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76 Possible Causes for Positive Romberg Sign, Vertigo

  • Pernicious Anemia

    Vertigo The inability to cope with heights and wide open spaces.[] , lack of coordination and muscle coordination (ataxia), impaired fine finger movement, positive Babinski’s and Romberg’s signs, light-headedness, altered vision (diplopia[] […] neurologic effects may include neuritis, weakness in the extremities, peripheral numbness and paresthesias (an abnormal sensation like tingling or burning), disturbed sense of position[]

  • Cerebellar Ataxia - Neuropathy - Vestibular Areflexia Syndrome

    Vertigo, dizziness, and imbalance rank amongst the most common presenting symptoms in neurology, ENT, geriatric medicine, and general practice.[] All patients showed gait and limb ataxia, positive Romberg sign, cerebellar dysarthria, gaze-evoked nystagmus, absent deep tendon reflexes, and impaired vibratory sensation[] He is currently part of the Interdisciplinary Center for Vertigo & Balance Disorders at the University Hospital Zurich.[]

  • Autosomal Dominant Sensory Ataxia

    […] appear ONLY on closure of the eyes) - hyporeflexia of the legs (prominent in tabes dorsalis and polyneuropathies that cause sensory ataxia) - nystagmus or dysarthria or vertigo[] A loss of balance upon eye closure is a positive Romberg sign and is interpreted as indicating a deficit in proprioception.[] Romberg's sign .[]

  • Diffuse Serous Labyrinthitis

    Serous labyrinthitis may occasionally produce vertigo. Natural Vertigo And Dizziness Relief Are you sick of feeling like the whole world Is spinning out of control.[] Positive Romberg's sign.[] Benign Paroxysmal Positional Vertigo (BPPV) Overview Benign Paroxysmal Positional Vertigo (BPPV) causes recurring, brief episodes of vertigo, meaning a child feels a sensation[]

  • Labyrinthitis

    To diagnose vertigo caused by labyrinthitis, your physician will take a history of symptoms and perform a physical examination.[] Additional signs of vestibular neuritis include a positive Romberg's sign (i.e. when the eyes are closed the patient falls towards the affected ear) and a positive head‐thrust[] Benign Paroxysmal Positional Vertigo (BPPV) Benign paroxysmal positional vertigo (BPPV) or positional vertigo is a brief, intense episode of vertigo that occurs because of[]

  • Vestibular Neuronitis

    So BPPV may occur soon after the disappearance of severe vertigo.[] Babinski-Weil test, Romberg sign, and Unterberger test 12 were used for the evaluation of postural balance and gait.[] : nausea, vertigo, nystagmus, the positive past-pointing test and the Romberg test [2].[]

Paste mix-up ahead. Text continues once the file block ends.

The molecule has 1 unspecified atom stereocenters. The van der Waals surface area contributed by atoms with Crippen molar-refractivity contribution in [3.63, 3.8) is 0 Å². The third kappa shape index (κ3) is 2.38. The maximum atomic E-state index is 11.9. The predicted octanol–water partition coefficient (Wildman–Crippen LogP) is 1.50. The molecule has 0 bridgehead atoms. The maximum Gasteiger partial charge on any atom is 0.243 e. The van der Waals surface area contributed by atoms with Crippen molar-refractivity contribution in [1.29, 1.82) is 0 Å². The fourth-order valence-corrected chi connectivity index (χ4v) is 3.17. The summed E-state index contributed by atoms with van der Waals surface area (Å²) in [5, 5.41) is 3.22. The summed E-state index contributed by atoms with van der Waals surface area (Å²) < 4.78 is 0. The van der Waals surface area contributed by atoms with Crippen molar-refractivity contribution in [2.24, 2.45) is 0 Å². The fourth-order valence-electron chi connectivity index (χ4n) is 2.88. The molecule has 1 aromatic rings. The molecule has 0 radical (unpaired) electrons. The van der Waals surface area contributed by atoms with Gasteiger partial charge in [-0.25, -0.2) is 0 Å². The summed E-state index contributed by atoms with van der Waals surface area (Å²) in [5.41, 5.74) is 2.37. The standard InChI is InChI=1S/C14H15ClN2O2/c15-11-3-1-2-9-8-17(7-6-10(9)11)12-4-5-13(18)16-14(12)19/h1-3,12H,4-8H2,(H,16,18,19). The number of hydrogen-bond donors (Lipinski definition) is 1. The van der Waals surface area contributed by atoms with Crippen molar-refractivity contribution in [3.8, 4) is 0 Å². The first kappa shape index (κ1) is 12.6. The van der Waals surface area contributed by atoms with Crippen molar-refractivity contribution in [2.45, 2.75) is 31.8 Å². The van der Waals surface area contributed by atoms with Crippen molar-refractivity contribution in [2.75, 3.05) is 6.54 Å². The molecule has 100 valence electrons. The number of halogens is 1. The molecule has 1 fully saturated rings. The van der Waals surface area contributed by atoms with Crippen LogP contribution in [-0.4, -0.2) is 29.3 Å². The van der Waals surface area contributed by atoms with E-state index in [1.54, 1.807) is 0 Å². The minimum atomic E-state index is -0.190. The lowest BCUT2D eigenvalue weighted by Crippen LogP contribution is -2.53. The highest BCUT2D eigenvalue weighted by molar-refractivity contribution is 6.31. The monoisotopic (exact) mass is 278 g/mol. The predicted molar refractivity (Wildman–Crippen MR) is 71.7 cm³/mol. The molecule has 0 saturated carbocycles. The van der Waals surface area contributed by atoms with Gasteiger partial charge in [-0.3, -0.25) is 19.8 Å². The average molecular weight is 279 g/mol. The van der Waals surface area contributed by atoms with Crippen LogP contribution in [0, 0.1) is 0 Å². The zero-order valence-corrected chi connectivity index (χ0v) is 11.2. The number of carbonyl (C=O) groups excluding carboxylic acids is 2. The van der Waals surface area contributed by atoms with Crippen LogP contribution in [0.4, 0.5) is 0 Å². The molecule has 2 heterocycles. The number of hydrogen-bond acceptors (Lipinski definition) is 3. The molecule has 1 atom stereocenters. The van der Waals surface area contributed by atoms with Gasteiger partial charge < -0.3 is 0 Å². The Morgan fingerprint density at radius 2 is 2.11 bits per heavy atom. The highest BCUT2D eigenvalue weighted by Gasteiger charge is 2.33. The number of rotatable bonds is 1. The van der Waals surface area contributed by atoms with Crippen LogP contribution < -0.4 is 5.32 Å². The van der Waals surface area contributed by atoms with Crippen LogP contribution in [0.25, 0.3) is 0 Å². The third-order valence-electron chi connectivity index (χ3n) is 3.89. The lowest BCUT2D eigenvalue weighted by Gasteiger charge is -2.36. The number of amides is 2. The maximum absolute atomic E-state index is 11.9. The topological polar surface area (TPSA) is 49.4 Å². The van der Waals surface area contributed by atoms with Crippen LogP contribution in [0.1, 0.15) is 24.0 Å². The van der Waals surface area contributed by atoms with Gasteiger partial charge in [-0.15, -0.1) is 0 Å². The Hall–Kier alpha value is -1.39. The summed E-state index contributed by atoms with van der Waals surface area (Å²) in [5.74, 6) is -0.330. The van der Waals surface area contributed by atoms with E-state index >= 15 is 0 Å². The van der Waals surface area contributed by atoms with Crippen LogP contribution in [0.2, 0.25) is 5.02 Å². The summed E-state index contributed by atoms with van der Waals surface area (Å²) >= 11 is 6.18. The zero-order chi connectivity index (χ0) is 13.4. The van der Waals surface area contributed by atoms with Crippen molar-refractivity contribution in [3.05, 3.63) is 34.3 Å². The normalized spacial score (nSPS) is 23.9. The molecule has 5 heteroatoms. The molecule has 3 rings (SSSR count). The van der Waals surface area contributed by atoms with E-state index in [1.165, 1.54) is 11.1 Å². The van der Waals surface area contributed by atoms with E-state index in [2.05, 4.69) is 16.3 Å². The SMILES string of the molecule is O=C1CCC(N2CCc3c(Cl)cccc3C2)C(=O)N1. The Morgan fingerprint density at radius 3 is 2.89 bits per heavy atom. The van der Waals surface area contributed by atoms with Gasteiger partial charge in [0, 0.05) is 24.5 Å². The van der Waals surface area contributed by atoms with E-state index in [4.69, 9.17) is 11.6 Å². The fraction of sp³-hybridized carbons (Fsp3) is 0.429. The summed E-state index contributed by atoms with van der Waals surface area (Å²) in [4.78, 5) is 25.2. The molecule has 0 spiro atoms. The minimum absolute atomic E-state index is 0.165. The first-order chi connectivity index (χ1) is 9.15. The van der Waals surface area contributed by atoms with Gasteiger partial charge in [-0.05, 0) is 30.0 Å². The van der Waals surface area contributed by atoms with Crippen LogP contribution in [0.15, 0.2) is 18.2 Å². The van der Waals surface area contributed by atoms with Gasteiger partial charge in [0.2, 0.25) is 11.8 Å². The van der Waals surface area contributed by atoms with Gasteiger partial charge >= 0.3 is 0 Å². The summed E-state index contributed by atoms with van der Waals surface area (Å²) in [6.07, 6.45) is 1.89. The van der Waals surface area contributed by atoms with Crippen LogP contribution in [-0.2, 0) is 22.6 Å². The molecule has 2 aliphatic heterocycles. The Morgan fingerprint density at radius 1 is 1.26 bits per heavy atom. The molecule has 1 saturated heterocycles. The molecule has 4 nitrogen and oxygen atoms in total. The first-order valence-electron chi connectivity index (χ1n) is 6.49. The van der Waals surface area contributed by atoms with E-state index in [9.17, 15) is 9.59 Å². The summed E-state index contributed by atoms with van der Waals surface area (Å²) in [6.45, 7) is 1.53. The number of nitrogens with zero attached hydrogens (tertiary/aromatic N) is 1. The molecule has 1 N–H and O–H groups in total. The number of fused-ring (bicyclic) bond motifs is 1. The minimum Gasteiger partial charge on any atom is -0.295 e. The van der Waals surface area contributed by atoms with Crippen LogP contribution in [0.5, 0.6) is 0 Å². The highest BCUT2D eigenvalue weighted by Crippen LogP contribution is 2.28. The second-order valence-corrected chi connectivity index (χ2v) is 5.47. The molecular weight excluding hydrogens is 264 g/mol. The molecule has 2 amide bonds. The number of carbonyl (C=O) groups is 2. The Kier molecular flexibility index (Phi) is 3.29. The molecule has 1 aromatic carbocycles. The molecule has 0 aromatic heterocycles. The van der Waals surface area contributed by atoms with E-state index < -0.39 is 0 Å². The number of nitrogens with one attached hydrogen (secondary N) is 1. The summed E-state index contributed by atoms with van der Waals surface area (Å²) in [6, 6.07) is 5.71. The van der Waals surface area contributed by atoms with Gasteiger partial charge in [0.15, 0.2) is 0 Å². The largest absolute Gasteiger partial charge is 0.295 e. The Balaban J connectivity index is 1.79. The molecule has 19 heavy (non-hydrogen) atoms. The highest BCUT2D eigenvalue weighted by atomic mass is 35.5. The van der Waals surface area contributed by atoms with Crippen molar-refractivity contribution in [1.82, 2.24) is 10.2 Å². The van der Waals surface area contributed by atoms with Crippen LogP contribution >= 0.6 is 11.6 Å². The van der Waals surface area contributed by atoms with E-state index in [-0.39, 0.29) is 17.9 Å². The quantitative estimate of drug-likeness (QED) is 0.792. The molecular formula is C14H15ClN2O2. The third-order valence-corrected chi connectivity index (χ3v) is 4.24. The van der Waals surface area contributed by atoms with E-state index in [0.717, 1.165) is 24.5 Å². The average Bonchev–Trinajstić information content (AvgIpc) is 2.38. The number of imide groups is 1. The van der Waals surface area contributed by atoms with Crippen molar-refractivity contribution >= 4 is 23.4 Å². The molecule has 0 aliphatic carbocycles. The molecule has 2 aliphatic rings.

• Labyrinthine Concussion

    A specialist examination for dizziness was performed with past pointing, Romberg sign, gait ataxia and moving platform posturogra-phy, helpful to quantify balance deficits[] Abstract An incident of positional vertigo associated with osteotome technique for installation of multiple maxillary dental implants is reported.[] Labyrinthine Concussion and Positional Vertigo After Osteotome Site Preparation Labyrinthine Concussion and Positional Vertigo After Osteotome Site Preparation June 2004 Flanagan[]

  • Neurosarcoidosis

    […] lower limbs, and a positive Romberg's sign.[] . * Vertigo, dizzines and drowsiness. * Tongue deviation and atrophy. * Tingling, numbness on extremities. * Generalized weakness, leading to immobility and joint stiffness[] Excessive urination If the condition is affecting the brain or cranial nerves, symptoms may include: Confusion, disorientation Hearing loss Dementia Delirium Dizziness, vertigo[]

  • Decompression Sickness

    […] is a common cause of vertigo.[] It was still possible to elicit nystagmus on positional testing, and he was incapable of performing the Sharpened Romberg Test.[] RESULTS: Significantly higher sway values obtained with the Quantitative Romberg test were observed in the group of DCS with vertigo relative to DCS without vertigo and healthy[]

  • Arnold Chiari Malformation

    Additionally, these patients may exhibit horizontal nystagmus in both directions and a positive Romberg's test.[] Adult patients with type 1 CM, may initially present with benign paroxysmal vertigo and could be confused as a trivial benign positional vertigo.[] Clinical manifestations of types I-III include TORTICOLLIS ; opisthotonus; HEADACHE ; VERTIGO ; VOCAL CORD PARALYSIS ; APNEA ; NYSTAGMUS, CONGENITAL ; swallowing difficulties[]

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